Being from the U.S., I'm always curious where others have come from and what they consider home. I'm always equally-parts struck by people who have lived in one place for decades and by people who have moved around a lot. For a long time, my family thought I would be the one to settle down near them and my sister would be the one who moved around a lot. It's been the opposite. She's stayed in the Washington, D.C., metro area and I've moved in and out of the area three times since my family relocated there in the late 1980s.
It's been similar with my ex and now with Emm. My ex was born and raised in California and, with the exception of college, an internship, a mission, and a stint with a company in Washington State, she's always pretty much lived in California until we moved to Washington, D.C., for four years. Similar situation with Emm: she grew up in Arizona and went to college there, then lived briefly in Canada before settling in the Pacific Northwest. She's lived there ever since until recently. I have extended family members who have never left California or Utah and others who have moved around a bit.
Since I've been in Europe, I've met a load of people who have never moved out of one canton in Switzerland into another, because the expensive of "importing" your goods from one city to another is expensive. Same with moving from one country to another. If you've settled in France, you rarely move to Switzerland or Germany or vice versa unless you're willing to pay some hefty duties and tariffs. Quite often, if you do make a cross-border move, you sell your car in France and buy a new one in Switzerland, because it's cheaper than importing from one to the other. I'm sure one day the EU will figure all of that out.
That being said and returning to the topic at hand, I'm asked all the time where I'm from. I can't simply say, "The United States," because everyone knows what a big continent that is. I usually go with this as my response:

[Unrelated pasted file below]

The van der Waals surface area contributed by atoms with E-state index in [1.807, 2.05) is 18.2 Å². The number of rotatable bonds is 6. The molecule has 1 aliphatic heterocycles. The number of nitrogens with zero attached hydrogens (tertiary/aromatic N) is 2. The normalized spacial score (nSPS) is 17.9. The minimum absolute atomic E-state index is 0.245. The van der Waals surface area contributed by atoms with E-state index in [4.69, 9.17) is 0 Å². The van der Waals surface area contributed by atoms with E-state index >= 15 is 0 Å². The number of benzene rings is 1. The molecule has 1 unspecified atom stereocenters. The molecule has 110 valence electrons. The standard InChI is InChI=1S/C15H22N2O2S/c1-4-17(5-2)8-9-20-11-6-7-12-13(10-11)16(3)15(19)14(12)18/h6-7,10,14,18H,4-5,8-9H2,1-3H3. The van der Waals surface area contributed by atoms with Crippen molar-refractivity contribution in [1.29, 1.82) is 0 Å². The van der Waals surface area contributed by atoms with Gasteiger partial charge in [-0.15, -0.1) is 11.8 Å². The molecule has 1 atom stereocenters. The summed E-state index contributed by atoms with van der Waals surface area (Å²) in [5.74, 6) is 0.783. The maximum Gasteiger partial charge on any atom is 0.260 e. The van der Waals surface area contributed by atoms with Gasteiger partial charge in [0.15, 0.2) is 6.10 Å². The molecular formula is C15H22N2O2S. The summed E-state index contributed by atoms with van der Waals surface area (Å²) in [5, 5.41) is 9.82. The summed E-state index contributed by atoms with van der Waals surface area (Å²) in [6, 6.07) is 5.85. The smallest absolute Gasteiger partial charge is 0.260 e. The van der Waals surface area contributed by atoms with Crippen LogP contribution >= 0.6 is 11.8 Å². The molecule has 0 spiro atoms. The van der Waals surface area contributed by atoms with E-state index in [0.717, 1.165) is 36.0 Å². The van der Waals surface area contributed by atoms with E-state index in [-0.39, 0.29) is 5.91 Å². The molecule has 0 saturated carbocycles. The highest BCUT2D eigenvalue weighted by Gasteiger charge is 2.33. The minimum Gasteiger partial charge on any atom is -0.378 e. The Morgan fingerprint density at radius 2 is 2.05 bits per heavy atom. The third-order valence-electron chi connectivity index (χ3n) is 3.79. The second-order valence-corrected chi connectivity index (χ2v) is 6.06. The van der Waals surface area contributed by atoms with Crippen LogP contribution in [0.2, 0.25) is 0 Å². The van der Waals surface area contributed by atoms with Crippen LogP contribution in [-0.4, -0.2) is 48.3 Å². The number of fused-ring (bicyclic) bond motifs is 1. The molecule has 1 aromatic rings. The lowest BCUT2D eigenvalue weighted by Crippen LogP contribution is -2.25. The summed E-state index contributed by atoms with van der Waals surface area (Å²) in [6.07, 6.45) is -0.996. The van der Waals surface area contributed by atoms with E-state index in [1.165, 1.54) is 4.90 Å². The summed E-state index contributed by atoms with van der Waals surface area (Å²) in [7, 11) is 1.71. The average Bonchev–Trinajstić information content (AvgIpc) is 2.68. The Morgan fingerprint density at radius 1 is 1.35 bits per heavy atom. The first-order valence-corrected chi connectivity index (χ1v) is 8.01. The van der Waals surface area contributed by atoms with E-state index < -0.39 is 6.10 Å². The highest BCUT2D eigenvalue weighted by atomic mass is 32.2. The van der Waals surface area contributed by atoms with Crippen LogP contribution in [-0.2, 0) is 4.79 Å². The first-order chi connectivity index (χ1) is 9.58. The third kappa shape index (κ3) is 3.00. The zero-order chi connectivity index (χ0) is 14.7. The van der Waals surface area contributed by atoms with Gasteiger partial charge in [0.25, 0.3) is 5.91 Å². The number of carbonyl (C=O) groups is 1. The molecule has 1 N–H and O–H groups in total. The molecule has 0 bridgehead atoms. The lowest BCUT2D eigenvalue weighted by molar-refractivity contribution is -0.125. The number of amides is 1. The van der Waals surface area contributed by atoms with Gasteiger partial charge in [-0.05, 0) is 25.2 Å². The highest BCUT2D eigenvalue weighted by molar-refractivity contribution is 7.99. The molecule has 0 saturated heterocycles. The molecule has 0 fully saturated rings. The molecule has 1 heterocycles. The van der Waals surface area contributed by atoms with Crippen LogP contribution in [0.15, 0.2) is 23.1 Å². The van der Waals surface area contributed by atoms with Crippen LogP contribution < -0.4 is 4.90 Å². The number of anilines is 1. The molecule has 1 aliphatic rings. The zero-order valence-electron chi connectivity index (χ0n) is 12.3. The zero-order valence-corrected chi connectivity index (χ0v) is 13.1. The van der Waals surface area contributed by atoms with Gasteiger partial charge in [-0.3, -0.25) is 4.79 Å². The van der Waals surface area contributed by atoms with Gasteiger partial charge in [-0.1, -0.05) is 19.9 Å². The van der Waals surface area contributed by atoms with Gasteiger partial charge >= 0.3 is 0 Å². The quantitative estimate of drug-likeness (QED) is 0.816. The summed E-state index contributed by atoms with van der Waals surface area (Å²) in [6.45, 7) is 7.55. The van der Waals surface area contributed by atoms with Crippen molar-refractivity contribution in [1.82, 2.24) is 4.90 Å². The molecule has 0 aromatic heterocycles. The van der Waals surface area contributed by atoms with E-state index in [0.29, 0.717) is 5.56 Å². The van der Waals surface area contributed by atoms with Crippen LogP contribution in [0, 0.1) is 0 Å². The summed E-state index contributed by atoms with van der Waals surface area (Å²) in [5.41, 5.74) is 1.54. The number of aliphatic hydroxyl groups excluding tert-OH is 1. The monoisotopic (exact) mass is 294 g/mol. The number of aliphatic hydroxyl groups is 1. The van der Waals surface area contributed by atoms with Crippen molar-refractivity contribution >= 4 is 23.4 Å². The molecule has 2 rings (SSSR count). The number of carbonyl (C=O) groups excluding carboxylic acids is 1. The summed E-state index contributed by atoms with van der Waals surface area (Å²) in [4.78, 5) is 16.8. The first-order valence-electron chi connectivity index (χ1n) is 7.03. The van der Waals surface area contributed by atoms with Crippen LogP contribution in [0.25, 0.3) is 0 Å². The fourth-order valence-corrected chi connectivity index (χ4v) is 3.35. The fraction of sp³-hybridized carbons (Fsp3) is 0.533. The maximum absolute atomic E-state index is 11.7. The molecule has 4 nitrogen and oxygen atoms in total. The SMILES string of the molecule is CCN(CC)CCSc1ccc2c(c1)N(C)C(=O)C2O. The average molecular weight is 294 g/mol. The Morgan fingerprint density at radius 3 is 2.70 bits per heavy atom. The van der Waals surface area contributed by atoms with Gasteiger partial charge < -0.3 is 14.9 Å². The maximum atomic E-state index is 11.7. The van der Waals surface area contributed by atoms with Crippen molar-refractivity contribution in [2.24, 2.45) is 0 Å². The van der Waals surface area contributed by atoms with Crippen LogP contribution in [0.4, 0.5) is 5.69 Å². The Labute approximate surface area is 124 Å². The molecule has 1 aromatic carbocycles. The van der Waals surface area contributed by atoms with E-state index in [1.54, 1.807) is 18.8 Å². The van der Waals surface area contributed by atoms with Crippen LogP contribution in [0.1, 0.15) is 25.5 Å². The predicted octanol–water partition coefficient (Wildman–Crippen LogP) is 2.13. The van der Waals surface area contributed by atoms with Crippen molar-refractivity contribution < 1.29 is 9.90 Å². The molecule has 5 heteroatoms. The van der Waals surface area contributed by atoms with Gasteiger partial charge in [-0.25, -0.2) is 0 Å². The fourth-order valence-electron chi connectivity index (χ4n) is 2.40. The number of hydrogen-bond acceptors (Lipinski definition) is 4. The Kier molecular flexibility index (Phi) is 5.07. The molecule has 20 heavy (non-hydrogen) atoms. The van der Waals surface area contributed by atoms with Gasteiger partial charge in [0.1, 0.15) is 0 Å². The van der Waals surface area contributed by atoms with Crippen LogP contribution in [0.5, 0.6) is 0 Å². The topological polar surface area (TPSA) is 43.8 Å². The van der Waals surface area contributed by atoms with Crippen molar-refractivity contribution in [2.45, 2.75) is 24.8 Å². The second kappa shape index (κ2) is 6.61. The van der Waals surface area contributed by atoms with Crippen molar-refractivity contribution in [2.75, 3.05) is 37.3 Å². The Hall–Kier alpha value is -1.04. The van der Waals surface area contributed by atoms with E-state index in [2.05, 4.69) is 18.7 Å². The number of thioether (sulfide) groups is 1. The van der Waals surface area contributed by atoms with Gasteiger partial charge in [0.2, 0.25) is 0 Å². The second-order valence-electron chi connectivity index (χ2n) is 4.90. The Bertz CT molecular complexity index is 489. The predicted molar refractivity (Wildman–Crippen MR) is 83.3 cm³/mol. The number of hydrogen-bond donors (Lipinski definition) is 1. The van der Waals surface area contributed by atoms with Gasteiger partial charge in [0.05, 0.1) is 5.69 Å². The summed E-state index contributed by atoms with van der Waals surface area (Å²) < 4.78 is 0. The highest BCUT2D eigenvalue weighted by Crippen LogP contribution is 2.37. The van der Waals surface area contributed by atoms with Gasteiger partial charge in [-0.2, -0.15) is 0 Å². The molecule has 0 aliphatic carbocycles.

I was born in California, spent 17 years living in Utah (where I never learned how to ski. That always appalls scheelaufen lovin' Swiss), lived in Virginia for a year, then Austria for a year and a half. Came home and lived in Virginia for another five years while I finished college. Moved to California for grad school and stayed for eight years, then moved back to Washington, D.C. where I lived for seven years. I recently moved to Washington State, but only lived there three days before I came to Switzerland and I now live in France.Here's the thing, though: when it comes right down to it, I want to say I'm from California, because that's where I was literally born and where I came into a big part of my self-identity as an adult. California holds a very special place in my heart and the only place I regret moving away from. On the other hand, I do love Washington, D.C., as a place to experience culture and politics. (Not so much work, though. I like to have a life and be defined by more than just my job.) And yet, I don't feel I can say I'm from California or from D.C. By the same token, I can't really say I'm from Langley, Washington, either, because I only lived there three days. I do hope to live there longer. I guess, my bottom line is, I don't know where I'm from at the moment and I'm sort of adrift.
I should probably go with, I'm from California and Washington, D.C.
So, when people ask where you're from, what do you say?
Photo source: Google Images, "globe".